10 Jun

The Hollywood Hypocrites – All But Invisible During Obama’s Oil Spill

                                       

Andrea Tantaros makes a great point here. During Katrina, a disaster that occurred during Bush’s watch, celebrities were falling all over themselves to get on camera to “help” the victims.

No so with Obama’s oil spill:

In case anyone is questioning it, celebrities are terribly concerned about the Gulf of Mexico. Actor Sean Penn has said he “cares about New Orleans.” Actor Brad Pitt has spent days in the region assisting with relief efforts. And Jamie Foxx has raised more than half a million dollars to help those living in the area put their lives back together.

Oh, wait: That was in 2005, in the aftermath of Hurricane Katrina – when George W. Bush was President.

Back then we saw A-listers come out in droves to shout about the man in charge, draw attention to the need for assistance and help marshal resources in the relief effort.

Angelina Jolie, who has often mentioned her love of New Orleans in interviews, sent letters to members of Congress and the White House. Penn visited the wreckage on a tugboat, with a shotgun (photographer in tow). John Travolta personally flew supplies to the area on his private jet, while dozens of more famous faces donated to and participated in a nationally aired telethon.

Now that the gulf faces a crisis that’s poised to be potentially worse down the road for the region, Hollywood celebrities are not only absent from the area – they are practically silent. Unlike after the earthquake in Haiti in January, there hasn’t been an overwhelming response of donations, large-scale fund-raisers, contribution-driven Web sites and hotlines or public service announcements encouraging Americans to do all they can to help out the fishermen or the oil-drenched ducks.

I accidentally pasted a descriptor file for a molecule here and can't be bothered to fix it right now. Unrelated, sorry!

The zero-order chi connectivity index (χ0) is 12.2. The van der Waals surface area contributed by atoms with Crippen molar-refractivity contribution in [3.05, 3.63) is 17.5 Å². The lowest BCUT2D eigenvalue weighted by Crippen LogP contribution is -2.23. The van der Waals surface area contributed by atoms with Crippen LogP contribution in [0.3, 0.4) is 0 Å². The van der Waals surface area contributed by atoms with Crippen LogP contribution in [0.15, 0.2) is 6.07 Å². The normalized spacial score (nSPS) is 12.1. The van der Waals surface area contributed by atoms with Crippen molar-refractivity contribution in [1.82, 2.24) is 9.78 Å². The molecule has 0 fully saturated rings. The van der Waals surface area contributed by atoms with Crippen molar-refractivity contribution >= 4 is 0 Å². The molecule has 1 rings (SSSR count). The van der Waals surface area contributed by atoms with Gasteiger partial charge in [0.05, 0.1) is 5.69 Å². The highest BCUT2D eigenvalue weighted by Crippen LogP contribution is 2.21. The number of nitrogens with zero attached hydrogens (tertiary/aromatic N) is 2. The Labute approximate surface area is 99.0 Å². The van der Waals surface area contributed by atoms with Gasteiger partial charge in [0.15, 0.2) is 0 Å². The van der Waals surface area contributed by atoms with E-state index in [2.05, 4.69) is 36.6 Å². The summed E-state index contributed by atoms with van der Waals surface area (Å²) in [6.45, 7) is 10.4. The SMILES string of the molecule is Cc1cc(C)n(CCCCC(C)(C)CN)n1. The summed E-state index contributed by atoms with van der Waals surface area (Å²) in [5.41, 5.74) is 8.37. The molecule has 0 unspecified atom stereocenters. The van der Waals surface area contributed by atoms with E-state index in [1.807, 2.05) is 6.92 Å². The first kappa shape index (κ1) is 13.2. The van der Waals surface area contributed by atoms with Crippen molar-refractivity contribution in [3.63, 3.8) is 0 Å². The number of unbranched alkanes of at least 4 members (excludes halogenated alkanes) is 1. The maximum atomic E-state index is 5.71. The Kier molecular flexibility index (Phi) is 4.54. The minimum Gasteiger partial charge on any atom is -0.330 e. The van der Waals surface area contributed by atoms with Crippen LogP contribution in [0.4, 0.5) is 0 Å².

Not because celebrities don’t want the media attention, but because their guy, Barack Obama, is in the middle of the mess.

On Sunday, at the MTV Movie Awards, which are famous for their red-carpet political talk, you never would have known that the country was being hit by arguably the largest environmental disaster in its history – because any mention would have reminded viewers that the horror movie is still happening and Obama is still playing the role of supporting actor.

At a benefit concert in 2005, Kanye West proclaimed that Bush doesn’t care about black people.

If that logic is correct, I guess Obama doesn’t care about pelicans. Or fishermen.

Unbelievable hypocrisy. If this had occurred during Bush’s watch we would see all those lefty A-list stars on every nightly newscast for weeks on end.

But not so with Obama in office. As Andrea notes, some C-listers have tried to do some small scale stuff but not so with those A-listers that loved to hate Bush.

Remember when they screeched and wailed about the response time from President Bush? Not a peep from them this time on Obama’s embarrassing display of unconcern towards this disaster AND the response time.